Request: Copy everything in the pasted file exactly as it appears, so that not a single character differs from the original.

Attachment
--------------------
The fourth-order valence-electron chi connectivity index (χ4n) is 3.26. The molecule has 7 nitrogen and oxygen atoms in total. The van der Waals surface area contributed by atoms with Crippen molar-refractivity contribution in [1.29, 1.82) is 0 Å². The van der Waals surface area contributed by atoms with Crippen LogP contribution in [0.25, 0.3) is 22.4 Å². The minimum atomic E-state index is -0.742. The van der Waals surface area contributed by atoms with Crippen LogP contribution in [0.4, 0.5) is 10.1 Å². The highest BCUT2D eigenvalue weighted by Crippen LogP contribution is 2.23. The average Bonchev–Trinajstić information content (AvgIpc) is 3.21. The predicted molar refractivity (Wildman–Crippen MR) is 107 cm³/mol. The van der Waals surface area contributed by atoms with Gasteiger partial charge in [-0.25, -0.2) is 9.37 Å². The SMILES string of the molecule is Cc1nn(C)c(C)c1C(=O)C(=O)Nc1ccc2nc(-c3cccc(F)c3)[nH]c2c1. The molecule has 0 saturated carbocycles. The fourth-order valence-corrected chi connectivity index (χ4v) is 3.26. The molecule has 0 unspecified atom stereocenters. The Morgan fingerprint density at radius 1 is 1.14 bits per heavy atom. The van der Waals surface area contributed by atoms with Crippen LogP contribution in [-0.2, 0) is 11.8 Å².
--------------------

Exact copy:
The fourth-order valence-electron chi connectivity index (χ4n) is 3.26. The molecule has 7 nitrogen and oxygen atoms in total. The van der Waals surface area contributed by atoms with Crippen molar-refractivity contribution in [1.29, 1.82) is 0 Å². The van der Waals surface area contributed by atoms with Crippen LogP contribution in [0.25, 0.3) is 22.4 Å². The minimum atomic E-state index is -0.742. The van der Waals surface area contributed by atoms with Crippen LogP contribution in [0.4, 0.5) is 10.1 Å². The highest BCUT2D eigenvalue weighted by Crippen LogP contribution is 2.23. The average Bonchev–Trinajstić information content (AvgIpc) is 3.21. The predicted molar refractivity (Wildman–Crippen MR) is 107 cm³/mol. The van der Waals surface area contributed by atoms with Gasteiger partial charge in [-0.25, -0.2) is 9.37 Å². The SMILES string of the molecule is Cc1nn(C)c(C)c1C(=O)C(=O)Nc1ccc2nc(-c3cccc(F)c3)[nH]c2c1. The molecule has 0 saturated carbocycles. The fourth-order valence-corrected chi connectivity index (χ4v) is 3.26. The molecule has 0 unspecified atom stereocenters. The Morgan fingerprint density at radius 1 is 1.14 bits per heavy atom. The van der Waals surface area contributed by atoms with Crippen LogP contribution in [-0.2, 0) is 11.8 Å².